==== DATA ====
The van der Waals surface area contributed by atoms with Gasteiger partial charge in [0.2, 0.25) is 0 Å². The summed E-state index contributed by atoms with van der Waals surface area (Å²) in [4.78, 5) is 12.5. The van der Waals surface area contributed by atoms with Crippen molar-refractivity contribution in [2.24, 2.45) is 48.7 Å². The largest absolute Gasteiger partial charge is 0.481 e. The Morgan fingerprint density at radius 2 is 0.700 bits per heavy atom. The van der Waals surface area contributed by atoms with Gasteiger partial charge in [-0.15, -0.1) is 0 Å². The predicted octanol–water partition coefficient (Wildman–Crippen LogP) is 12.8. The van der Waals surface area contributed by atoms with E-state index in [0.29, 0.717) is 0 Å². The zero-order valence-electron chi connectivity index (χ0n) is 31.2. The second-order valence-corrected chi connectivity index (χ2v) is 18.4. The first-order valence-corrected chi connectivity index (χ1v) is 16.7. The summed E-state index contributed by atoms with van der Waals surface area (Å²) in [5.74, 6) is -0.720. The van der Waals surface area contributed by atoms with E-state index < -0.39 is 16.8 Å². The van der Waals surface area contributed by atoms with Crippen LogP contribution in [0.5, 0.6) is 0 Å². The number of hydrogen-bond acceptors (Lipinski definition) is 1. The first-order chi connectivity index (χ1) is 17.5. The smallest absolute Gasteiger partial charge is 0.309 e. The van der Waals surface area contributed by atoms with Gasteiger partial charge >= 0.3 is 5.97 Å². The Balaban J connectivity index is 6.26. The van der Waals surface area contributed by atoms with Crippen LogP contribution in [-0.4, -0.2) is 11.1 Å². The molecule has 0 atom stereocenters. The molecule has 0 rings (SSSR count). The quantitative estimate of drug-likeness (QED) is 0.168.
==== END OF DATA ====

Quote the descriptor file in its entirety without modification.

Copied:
The van der Waals surface area contributed by atoms with Gasteiger partial charge in [0.2, 0.25) is 0 Å². The summed E-state index contributed by atoms with van der Waals surface area (Å²) in [4.78, 5) is 12.5. The van der Waals surface area contributed by atoms with Crippen molar-refractivity contribution in [2.24, 2.45) is 48.7 Å². The largest absolute Gasteiger partial charge is 0.481 e. The Morgan fingerprint density at radius 2 is 0.700 bits per heavy atom. The van der Waals surface area contributed by atoms with Gasteiger partial charge in [-0.15, -0.1) is 0 Å². The predicted octanol–water partition coefficient (Wildman–Crippen LogP) is 12.8. The van der Waals surface area contributed by atoms with E-state index in [0.29, 0.717) is 0 Å². The zero-order valence-electron chi connectivity index (χ0n) is 31.2. The second-order valence-corrected chi connectivity index (χ2v) is 18.4. The first-order valence-corrected chi connectivity index (χ1v) is 16.7. The summed E-state index contributed by atoms with van der Waals surface area (Å²) in [5.74, 6) is -0.720. The van der Waals surface area contributed by atoms with E-state index < -0.39 is 16.8 Å². The van der Waals surface area contributed by atoms with Crippen LogP contribution in [0.5, 0.6) is 0 Å². The number of hydrogen-bond acceptors (Lipinski definition) is 1. The first-order chi connectivity index (χ1) is 17.5. The smallest absolute Gasteiger partial charge is 0.309 e. The van der Waals surface area contributed by atoms with Gasteiger partial charge >= 0.3 is 5.97 Å². The Balaban J connectivity index is 6.26. The van der Waals surface area contributed by atoms with Crippen LogP contribution in [-0.4, -0.2) is 11.1 Å². The molecule has 0 atom stereocenters. The molecule has 0 rings (SSSR count). The quantitative estimate of drug-likeness (QED) is 0.168.